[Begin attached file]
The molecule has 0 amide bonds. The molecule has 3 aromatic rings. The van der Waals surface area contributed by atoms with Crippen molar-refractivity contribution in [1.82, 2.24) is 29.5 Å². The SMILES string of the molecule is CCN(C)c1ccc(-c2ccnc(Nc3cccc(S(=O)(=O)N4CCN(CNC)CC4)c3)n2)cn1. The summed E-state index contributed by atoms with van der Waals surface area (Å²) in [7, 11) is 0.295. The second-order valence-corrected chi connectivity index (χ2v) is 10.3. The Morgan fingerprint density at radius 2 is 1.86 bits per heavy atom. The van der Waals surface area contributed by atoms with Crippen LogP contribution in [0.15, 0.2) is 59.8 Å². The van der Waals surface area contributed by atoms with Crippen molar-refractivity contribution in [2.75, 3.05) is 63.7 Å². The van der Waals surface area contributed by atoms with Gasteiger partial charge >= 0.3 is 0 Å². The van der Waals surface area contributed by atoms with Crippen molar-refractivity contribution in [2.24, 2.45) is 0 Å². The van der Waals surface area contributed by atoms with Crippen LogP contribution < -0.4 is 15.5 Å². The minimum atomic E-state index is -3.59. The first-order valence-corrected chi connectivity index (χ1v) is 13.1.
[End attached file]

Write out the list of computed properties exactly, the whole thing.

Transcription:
The molecule has 0 amide bonds. The molecule has 3 aromatic rings. The van der Waals surface area contributed by atoms with Crippen molar-refractivity contribution in [1.82, 2.24) is 29.5 Å². The SMILES string of the molecule is CCN(C)c1ccc(-c2ccnc(Nc3cccc(S(=O)(=O)N4CCN(CNC)CC4)c3)n2)cn1. The summed E-state index contributed by atoms with van der Waals surface area (Å²) in [7, 11) is 0.295. The second-order valence-corrected chi connectivity index (χ2v) is 10.3. The Morgan fingerprint density at radius 2 is 1.86 bits per heavy atom. The van der Waals surface area contributed by atoms with Crippen LogP contribution in [0.15, 0.2) is 59.8 Å². The van der Waals surface area contributed by atoms with Crippen molar-refractivity contribution in [2.75, 3.05) is 63.7 Å². The van der Waals surface area contributed by atoms with Gasteiger partial charge >= 0.3 is 0 Å². The van der Waals surface area contributed by atoms with Crippen molar-refractivity contribution in [2.24, 2.45) is 0 Å². The van der Waals surface area contributed by atoms with Crippen LogP contribution < -0.4 is 15.5 Å². The minimum atomic E-state index is -3.59. The first-order valence-corrected chi connectivity index (χ1v) is 13.1.